These observations and analysis constrain the bulk ethane-methane composition of the liquid more directly than previous observations.
The maximum measured depth of about 160 m may of course not be the deepest point in Ligeia Mare, but the bathymetry track runs close to the part of Ligeia that is most distant from the shore. Given the overall shallow subsea slopes we measure, we speculate that the maximum depth of liquid does not significantly exceed this value. Such a central depth is somewhat shallower than the ~350 m that has been estimated using the rule of thumb that large lake basins on Earth have a depth/width ratio of ~0.001 [Lorenz et al., 2008]; however, the uncertainties on that estimate allow values a factor of several higher and lower than this.
Assuming that Ligeia depth is greatest at its plan-view centroid and radially decreases as it approaches its shoreline (along quadratic profiles), the observed bathymetry track can be used to extrapolate a total liquid volume of ~104 km3. Given a surface area based on SAR images of 126,000 km2, this yields an average depth of ~70 m. This in turn corresponds to 5 ⋅ 1015 kg, or 5000 gigatons (GT) of carbon, about 100 times the known terrestrial oil and gas reserves [Lorenz et al., 2008], but still only a small fraction (~1.4%) of the amount of methane vapor in Titan's atmosphere. It is an even smaller fraction of the equivalent (as ethane and methane) amount of methane thought to have been destroyed by photolysis in Titan's atmosphere over the age of the solar system. The depth detection allowed a tight estimate of the amount of liquid hydrocarbon for Ligeia Mare, and paves the way for similar experiments to be conducted by Cassini on the largest Titan sea, Kraken Mare.
The low loss tangent estimate, when combined with the environmental conditions on Titan, essentially rules out any material other than liquid methane-ethane, although introducing nitrogen at the 5–15% level would not appreciably affect the loss tangent estimate. It is near the lowest laboratory estimates for simple liquid alkanes [Dagg and Reesor, 1972; Senn et al., 1992; Gelsthorpe et al. 1978], and requires that microwave absorbing hydrocarbons, nitriles, and suspended particles be limited to less than the order of 0.1% of the liquid volume. Quantifying the maximum allowable abundances of other expected minor species such as propane, based on the observed transparency of Ligeia, will require new laboratory measurements of their complex dielectric properties.
The dramatic hemispherical distinction between Titan's northern lakes and seas and the handful of liquid-filled depressions in the south, dominated by the apparently shallower Ontario Lacus, has been attributed to the seasonal asymmetry of the present-day climate, where southern summer insolation is more intense but shorter than summer in the north [Aharonson et al., 2009]. This results in prolonged accumulation of methane and ethane in the north [Schneider et al., 2012] and progressive desiccation of the south over timescales of tens of thousands of years. Our observation of a very low loss tangent in Ligeia Mare is in striking contrast to the much stronger absorption estimated at Ontario Lacus (loss tangent ~10−3) [ Hayes et al., 2010], where we could nonetheless detect the lake bed through several meters of liquid ethane or ethane-methane [Brown et al., 2008] and possible suspended sediment and/or microwave absorbing solutes [Clark et al., 2010]. Much like the increasing saltiness of terrestrial bodies like the Aral Sea, a desiccating Ontario would become more enriched in less volatile, but more absorbing, compounds such as longer-chain aliphatic hydrocarbons, aromatics, and nitriles, whereas Ligeia has apparently been distilled into exceptional clarity.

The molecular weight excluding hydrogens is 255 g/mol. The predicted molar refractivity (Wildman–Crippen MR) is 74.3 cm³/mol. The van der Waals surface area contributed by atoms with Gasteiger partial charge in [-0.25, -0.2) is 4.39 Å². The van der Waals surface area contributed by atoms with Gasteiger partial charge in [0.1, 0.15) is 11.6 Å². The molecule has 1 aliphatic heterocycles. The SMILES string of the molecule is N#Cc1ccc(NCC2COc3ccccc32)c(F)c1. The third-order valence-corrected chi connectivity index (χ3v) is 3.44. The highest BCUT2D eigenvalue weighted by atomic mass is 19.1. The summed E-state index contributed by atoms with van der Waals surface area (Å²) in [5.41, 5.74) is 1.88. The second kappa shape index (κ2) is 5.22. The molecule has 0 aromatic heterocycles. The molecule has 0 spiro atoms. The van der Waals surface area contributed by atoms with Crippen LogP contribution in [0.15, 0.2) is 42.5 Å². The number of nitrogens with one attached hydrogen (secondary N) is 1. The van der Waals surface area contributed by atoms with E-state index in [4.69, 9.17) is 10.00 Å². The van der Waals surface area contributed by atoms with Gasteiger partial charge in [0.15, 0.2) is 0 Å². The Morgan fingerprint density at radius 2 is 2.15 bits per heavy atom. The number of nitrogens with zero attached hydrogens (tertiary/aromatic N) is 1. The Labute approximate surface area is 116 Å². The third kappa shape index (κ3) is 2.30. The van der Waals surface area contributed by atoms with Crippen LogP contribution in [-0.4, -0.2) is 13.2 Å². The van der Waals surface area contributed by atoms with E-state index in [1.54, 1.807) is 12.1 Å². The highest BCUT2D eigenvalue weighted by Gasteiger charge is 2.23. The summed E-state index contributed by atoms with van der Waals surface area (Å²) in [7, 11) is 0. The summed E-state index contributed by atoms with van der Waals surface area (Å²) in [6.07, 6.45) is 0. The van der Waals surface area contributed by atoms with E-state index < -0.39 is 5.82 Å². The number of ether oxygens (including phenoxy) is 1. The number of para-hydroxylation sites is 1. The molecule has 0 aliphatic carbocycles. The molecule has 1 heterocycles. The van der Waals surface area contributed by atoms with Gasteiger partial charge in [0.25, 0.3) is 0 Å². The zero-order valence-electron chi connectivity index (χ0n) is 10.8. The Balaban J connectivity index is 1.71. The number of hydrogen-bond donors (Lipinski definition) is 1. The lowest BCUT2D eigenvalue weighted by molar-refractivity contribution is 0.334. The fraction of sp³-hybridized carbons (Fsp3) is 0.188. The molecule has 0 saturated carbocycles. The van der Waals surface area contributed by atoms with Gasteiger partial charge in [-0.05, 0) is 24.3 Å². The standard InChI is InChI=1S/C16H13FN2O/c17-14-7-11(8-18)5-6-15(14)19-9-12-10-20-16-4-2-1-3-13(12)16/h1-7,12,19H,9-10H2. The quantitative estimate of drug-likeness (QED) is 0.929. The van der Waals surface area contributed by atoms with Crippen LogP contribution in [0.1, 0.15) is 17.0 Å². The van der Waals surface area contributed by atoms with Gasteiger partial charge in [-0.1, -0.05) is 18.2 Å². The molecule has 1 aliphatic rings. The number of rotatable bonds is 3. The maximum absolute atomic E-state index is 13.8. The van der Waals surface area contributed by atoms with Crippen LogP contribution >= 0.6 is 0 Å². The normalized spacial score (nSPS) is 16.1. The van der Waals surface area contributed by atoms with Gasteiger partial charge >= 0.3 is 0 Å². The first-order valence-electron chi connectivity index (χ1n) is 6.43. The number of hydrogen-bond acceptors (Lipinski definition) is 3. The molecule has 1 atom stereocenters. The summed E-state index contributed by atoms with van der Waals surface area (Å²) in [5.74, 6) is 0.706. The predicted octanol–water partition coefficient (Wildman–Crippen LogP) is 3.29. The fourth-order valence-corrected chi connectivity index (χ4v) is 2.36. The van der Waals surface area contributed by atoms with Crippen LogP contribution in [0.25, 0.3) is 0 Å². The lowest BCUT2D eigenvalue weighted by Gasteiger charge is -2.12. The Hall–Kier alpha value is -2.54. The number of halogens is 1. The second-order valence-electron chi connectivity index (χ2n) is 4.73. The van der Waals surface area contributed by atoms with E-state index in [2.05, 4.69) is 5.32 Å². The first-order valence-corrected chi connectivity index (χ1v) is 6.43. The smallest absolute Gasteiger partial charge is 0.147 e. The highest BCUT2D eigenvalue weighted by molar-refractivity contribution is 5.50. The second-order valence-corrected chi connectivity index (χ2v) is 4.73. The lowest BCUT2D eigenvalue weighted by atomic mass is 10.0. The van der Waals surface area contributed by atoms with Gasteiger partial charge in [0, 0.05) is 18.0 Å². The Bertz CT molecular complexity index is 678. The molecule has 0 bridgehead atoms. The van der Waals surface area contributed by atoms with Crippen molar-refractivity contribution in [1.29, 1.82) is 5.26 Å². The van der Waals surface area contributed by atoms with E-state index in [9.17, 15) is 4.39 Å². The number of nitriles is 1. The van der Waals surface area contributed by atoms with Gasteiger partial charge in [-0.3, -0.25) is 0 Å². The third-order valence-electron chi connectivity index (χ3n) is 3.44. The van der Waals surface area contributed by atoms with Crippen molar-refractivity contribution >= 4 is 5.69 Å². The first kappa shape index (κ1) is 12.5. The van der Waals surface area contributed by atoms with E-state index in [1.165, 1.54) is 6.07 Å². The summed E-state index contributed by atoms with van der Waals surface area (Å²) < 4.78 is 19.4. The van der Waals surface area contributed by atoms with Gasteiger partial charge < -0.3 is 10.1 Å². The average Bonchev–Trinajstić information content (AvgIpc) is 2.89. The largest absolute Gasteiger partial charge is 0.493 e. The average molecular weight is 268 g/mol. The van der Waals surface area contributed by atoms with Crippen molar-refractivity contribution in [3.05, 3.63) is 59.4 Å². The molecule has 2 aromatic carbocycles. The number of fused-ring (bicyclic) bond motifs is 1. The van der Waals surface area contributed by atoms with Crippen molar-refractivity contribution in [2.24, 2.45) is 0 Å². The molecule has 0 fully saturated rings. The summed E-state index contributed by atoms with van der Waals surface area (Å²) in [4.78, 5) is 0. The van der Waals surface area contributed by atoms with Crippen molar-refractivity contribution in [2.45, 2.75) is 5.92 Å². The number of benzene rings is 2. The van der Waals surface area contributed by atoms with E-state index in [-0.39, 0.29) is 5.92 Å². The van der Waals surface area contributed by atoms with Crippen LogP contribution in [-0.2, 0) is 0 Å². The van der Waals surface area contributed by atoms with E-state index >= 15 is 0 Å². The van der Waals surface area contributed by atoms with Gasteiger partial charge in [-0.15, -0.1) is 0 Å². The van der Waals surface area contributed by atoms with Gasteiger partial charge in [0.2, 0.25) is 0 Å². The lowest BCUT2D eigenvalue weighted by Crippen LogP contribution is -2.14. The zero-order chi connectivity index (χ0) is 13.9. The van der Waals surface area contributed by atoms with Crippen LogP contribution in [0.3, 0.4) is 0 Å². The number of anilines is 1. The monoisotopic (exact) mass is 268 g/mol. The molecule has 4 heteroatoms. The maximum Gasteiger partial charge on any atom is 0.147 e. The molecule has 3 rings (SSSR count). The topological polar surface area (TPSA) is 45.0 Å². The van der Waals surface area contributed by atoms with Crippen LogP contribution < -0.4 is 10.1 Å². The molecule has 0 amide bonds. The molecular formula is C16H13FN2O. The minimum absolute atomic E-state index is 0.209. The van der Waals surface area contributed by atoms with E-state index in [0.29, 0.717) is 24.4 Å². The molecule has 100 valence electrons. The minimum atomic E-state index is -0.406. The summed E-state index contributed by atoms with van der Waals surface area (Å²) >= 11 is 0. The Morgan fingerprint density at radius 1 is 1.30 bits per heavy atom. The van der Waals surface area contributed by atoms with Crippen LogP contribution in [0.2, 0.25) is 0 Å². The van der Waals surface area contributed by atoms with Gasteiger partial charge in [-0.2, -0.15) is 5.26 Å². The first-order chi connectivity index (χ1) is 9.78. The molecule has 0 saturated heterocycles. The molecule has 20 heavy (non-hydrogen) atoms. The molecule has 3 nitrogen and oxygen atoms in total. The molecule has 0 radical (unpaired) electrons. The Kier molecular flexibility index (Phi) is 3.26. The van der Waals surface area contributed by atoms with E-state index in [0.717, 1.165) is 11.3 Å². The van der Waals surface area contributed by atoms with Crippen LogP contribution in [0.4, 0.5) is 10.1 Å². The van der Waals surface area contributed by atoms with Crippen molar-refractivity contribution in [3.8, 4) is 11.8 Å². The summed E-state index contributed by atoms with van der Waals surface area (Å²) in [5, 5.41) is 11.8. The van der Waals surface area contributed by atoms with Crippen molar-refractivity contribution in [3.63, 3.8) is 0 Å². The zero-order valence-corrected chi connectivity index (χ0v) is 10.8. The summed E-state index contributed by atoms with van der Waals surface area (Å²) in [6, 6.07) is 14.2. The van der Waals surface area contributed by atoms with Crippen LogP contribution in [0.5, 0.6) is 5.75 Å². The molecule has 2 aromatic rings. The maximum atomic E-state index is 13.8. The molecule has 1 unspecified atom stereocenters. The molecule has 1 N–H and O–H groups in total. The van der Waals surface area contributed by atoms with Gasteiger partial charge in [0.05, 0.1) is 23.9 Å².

The authors would like to thank the reviewers Peter Edenhofer and Jason Barnes for their helpful comments and careful review. Thanks to the important recommendation of Peter we were able to improve our results. We want also to thank Luciano Iess for important suggestions and long discussions about the Saturnian system, Titan, and the amazing results of the Cassini mission.This work was supported by Italian Space Agency (ASI), contract I/015/09/0, and National Aeronautics and Space Administration (NASA) grant NNX13AG03G.
The Editor thanks Peter Endenhofer and an anonymous reviewer for their assistance in evaluating this paper.